Household-grown food leads to improved health for children

December 03, 2020

Children grow taller in rural households where their mothers are supported to grow their own food - according to new research from the University of East Anglia (UEA).

The research, which looked at households in low- and middle-income countries, showed growing their own food helped mothers to prevent stunting, wasting and underweight in their children. Their children's food was more varied, meaning they had access to different classes of food nutrients.

The study, 'Impact of home food production on nutritional blindness, stunting, wasting, underweight and mortality in children: a systematic review and meta-analysis of controlled trials', is published today in the journal Critical Reviews in Food Science and Nutrition.

The team from the Norwich Medical School and the School of International Development at UEA analysed studies that introduced women to home farming in African and Asian countries including Nigeria, Ghana, India, Cambodia, Mozambique, Uganda, Kenya and Burkina Faso. The home farming included growing brightly coloured Vitamin A-rich fruit and vegetables such as sweet potatoes, and sometimes also included chicken farming.

The health of these women's children was assessed over the next year or more. The children of the women who were introduced to home farming did better than children of other women, in that they were less likely to suffer from wasting, stunting and underweight.

No studies, however, reported on children's eye health. The researchers concluded that high-quality trials are needed to assess the impact of home food production on nutritional blindness in children, especially in rural areas.

Xerophthalmia is abnormal dryness and inflammation of the eye, leading to irreversible blindness, and is predominantly caused by an insufficient intake of Vitamin A. Vitamin A supplementation prevents children from dying and improves their health in other ways, such as reducing the risk from measles. Many countries run Vitamin A supplementation programmes for children, but these often leave out children in rural areas.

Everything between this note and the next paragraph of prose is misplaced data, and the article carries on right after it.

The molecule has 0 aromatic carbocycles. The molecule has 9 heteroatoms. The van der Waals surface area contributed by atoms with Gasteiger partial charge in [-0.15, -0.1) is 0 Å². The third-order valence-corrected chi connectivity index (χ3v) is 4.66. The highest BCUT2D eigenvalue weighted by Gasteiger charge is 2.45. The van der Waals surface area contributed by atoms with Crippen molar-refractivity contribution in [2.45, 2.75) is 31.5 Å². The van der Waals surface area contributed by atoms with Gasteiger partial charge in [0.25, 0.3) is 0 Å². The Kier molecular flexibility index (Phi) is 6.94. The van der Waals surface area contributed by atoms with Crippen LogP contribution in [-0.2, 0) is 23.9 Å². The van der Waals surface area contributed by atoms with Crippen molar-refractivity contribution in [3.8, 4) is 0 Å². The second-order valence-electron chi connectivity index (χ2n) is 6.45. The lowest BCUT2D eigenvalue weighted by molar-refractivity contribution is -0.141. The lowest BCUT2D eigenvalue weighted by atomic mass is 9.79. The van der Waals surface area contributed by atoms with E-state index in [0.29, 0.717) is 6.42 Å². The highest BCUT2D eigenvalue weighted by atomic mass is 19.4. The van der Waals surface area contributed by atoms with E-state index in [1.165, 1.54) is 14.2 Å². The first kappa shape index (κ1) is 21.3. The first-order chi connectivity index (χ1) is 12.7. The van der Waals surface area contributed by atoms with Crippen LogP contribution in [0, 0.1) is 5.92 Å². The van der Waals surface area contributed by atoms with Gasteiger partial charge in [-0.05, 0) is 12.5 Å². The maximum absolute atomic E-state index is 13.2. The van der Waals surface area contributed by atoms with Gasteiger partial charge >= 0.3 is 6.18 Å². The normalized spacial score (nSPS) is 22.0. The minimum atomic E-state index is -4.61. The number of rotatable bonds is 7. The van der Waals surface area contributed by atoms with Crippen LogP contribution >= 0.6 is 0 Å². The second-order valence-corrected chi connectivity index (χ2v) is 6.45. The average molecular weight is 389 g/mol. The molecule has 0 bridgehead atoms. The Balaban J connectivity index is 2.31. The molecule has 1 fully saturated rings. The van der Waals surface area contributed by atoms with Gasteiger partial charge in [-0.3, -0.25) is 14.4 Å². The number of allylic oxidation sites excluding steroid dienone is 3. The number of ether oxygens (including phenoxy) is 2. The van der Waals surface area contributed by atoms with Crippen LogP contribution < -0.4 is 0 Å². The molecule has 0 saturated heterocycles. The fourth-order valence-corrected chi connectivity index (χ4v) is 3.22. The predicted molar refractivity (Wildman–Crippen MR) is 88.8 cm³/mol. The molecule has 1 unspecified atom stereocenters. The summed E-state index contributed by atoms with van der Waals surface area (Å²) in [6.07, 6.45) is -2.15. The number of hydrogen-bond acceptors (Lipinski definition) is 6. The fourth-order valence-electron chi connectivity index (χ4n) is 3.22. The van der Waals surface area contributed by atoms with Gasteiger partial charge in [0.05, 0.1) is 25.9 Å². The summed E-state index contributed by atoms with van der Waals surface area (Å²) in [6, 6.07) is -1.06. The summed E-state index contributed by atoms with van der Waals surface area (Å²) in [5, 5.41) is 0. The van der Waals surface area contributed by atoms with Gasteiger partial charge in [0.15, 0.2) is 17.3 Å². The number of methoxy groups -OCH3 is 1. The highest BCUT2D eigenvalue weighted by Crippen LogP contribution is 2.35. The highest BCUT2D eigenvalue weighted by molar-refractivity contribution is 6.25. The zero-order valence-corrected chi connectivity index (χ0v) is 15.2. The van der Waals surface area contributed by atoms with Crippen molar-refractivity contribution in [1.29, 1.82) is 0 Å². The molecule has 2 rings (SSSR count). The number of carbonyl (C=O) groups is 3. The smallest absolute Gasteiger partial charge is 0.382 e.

Approximately 250 million preschool children are still Vitamin A deficient, according to the World Health Organization. Vitamin A deficiency is the main global cause of preventable childhood blindness with about 2.8 million preschool-age children at risk of blindness. Vitamin A deficiency also increases the risk of mortality from other childhood diseases, such as diarrhoea and measles, and plays a significant role in normal immune function. It remains one of the most prevalent micronutrient deficiencies globally.

Mrs Chizoba Bassey, a postgraduate researcher in UEA's Norwich Medical School, led the team conducting the systematic review.

Mrs Bassey said: "Well-evidenced interventions such as Vitamin A supplementation programmes should be adopted and expanded to children at greatest risk to prevent nutritional blindness.

"Currently there is not enough evidence of the effects of home gardening on xerophthalmia, night blindness or mortality in children, but the evidence from our research shows that if women take up home gardening the risk of stunting, wasting and underweight in their children is reduced.

"The introduction of home food production may be appropriate in areas where nutritional blindness, underweight, stunting and wasting are prevalent and where more intensive nutritional support, such as Vitamin A supplementation programmes, are not available."

Home farming may help to achieve sustainability in controlling Vitamin A deficiency and can complement Vitamin A supplementation programmes where they are available.
-end-
The research was carried out in conjunction with colleagues from the Nutrition and Dietetics department at the Norfolk & Norwich University Hospital.

'Impact of home food production on nutritional blindness, stunting, wasting, underweight and mortality in children: a systematic review and meta-analysis of controlled trials', is published December 4, 2020 in the journal Critical Reviews in Food Science and Nutrition.

University of East Anglia

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